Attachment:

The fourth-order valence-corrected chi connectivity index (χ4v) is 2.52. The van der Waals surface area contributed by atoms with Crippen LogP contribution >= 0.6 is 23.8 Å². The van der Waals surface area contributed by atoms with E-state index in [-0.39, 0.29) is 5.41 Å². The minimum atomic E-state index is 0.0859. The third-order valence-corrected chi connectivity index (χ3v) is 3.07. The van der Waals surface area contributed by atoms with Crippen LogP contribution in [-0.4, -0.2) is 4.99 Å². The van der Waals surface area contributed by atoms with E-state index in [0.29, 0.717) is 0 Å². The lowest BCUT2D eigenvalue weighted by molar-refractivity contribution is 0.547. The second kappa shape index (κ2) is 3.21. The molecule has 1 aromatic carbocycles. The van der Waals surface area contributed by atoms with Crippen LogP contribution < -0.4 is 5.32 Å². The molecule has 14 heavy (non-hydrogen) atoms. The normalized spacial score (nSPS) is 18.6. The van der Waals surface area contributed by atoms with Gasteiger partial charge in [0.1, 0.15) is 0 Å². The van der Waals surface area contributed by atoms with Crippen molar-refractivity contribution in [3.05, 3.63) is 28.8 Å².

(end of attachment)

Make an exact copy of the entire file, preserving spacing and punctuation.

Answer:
The fourth-order valence-corrected chi connectivity index (χ4v) is 2.52. The van der Waals surface area contributed by atoms with Crippen LogP contribution >= 0.6 is 23.8 Å². The van der Waals surface area contributed by atoms with E-state index in [-0.39, 0.29) is 5.41 Å². The minimum atomic E-state index is 0.0859. The third-order valence-corrected chi connectivity index (χ3v) is 3.07. The van der Waals surface area contributed by atoms with Crippen LogP contribution in [-0.4, -0.2) is 4.99 Å². The van der Waals surface area contributed by atoms with E-state index in [0.29, 0.717) is 0 Å². The lowest BCUT2D eigenvalue weighted by molar-refractivity contribution is 0.547. The second kappa shape index (κ2) is 3.21. The molecule has 1 aromatic carbocycles. The van der Waals surface area contributed by atoms with Crippen LogP contribution < -0.4 is 5.32 Å². The molecule has 14 heavy (non-hydrogen) atoms. The normalized spacial score (nSPS) is 18.6. The van der Waals surface area contributed by atoms with Gasteiger partial charge in [0.1, 0.15) is 0 Å². The van der Waals surface area contributed by atoms with Crippen molar-refractivity contribution in [3.05, 3.63) is 28.8 Å².